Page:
By no means the best album in the world, but it will still do well and strike a chord with millions of youths “caught in the middle of love”
Charli XCX’s brand new album, Sucker, is a completed ‘Wreck This Journal’. For those of you that don’t know, ‘Wreck This Journal’ is a current, extremely popular, phase amongst teenagers worldwide, where they buy a Journal which inside instructs the owner to, for example: “Tear out this page, accept the loss” or “Draw all over the cover/contents page”; i.e. any way you could possibly think of to physically ‘wreck’ the journal.
Despite the instructions, each completed journal is totally unique as the whole point is for the owner to interpret the directions however they want to and to make the journal their own. Sucker is therefore a completed journal as Charli XCX has flung her heart and soul into smearing her paint-spattered teenage feelings about boys, parents and moving out for the first time, into her slightly aggressive but tongue-in-cheek record.
Previously released singles, ‘Boom Clap’ and ‘Break The Rules’ have been hard to escape from, both earning themselves positions in the UK Top 40 and combined with her guest appearance on global superstar Iggy Azalea’s smash hit ‘Fancy’ and her recent collaboration with UK starlet, Rita Ora, there has been much buzz surrounding the 22 year-old from Hertfordshire.
Despite Sucker actually being Charli XCX’s third studio album, most assume it is the singer’s debut, as she has only very recently hit the big time. The record is the definition of pop: the kind you secretly don’t want to admit you know all the words to but are happy to belt out at the top of your lungs in Jesters on a Monday night. It is vibrant, short and punchy and somehow an explosion of colour – a perfect soundtrack to lazy days on holiday by the pool or on the beach and consequently its December release seems strange to me.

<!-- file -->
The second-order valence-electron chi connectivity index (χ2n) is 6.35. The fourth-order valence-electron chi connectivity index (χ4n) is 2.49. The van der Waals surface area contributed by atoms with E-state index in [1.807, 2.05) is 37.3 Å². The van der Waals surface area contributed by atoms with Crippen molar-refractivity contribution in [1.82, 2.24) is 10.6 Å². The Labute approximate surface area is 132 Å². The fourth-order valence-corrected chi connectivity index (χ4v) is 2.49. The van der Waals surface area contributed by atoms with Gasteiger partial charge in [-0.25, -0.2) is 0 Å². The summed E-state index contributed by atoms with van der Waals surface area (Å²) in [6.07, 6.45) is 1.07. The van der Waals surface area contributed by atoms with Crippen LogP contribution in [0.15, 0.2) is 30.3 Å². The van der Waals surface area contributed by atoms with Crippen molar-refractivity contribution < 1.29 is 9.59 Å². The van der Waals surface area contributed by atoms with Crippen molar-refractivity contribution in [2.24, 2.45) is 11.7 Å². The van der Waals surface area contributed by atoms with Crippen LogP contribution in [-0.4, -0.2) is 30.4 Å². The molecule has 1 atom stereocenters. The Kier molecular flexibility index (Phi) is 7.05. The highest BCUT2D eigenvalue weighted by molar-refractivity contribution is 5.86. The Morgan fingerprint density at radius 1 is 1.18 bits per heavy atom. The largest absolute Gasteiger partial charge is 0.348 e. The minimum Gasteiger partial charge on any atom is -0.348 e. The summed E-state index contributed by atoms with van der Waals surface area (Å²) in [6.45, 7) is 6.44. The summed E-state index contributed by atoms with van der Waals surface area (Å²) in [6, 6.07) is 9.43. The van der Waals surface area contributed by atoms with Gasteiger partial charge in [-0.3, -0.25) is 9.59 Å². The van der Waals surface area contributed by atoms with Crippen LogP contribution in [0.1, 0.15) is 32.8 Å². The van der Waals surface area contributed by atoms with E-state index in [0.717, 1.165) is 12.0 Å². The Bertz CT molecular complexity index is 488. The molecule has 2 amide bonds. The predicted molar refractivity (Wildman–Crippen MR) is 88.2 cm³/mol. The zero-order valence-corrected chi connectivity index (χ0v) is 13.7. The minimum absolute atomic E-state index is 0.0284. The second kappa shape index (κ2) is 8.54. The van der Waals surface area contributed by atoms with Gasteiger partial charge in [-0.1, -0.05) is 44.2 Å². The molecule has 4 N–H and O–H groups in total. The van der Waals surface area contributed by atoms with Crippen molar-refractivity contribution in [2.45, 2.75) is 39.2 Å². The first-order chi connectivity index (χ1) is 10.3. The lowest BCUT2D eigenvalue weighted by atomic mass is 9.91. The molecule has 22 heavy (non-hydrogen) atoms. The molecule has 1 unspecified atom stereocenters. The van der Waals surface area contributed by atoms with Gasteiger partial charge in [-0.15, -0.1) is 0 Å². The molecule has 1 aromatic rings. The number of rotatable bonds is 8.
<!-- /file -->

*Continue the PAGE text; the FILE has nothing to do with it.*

Even Charli XCX’s image reflects this vibrant infectious youthfulness – her slightly indie style: big wavy hair, bright red lipstick, perfectly arched eyebrows and leopard print/denim everything screams the noughties, the classic ‘recycling items from every decade’ look. Her care-free attitude is also mirrored in her songs, title track ‘Sucker’ apparently addresses everyone who doesn’t understand her or what she is trying to achieve and those that frequently refer to her as a “sell-out”; whilst Charli XCX boldly declares she is ‘So Over You’ in slightly slower, heart-felt track 11.
However, like all teenagers, Charli XCX contradicts herself at every turn, showing a more sensitive and less empowering side in final track ‘Need Ur Luv’ where she sings in her distinctive, slightly husky Marina-and-the-Diamonds-inspired tone: “I need your love, even when it hurts me”.
Named the ‘Best Pop Album of 2014’ by Rolling Stone magazine the sky currently appears the limit for this lady. Even though this album is arguably confined to teenage girls in their bedroom – made even more evident by the fact Charlotte Emma Aitchison chose ‘Charli XCX’ as her stage name as it was her tagline on much-loved, slightly retro messenger service MSN – anyone can relate to the emotions she throws at the listener through catchy, repetitive lyrics. After all, Taylor Swift has had unprecedented success from a similar vibe, and therefore although Sucker is by no means the best album I’ve ever heard, it will still do well and strike a chord with millions of youths “caught in the middle of love”.
Sucker is out now via Atlantic Records.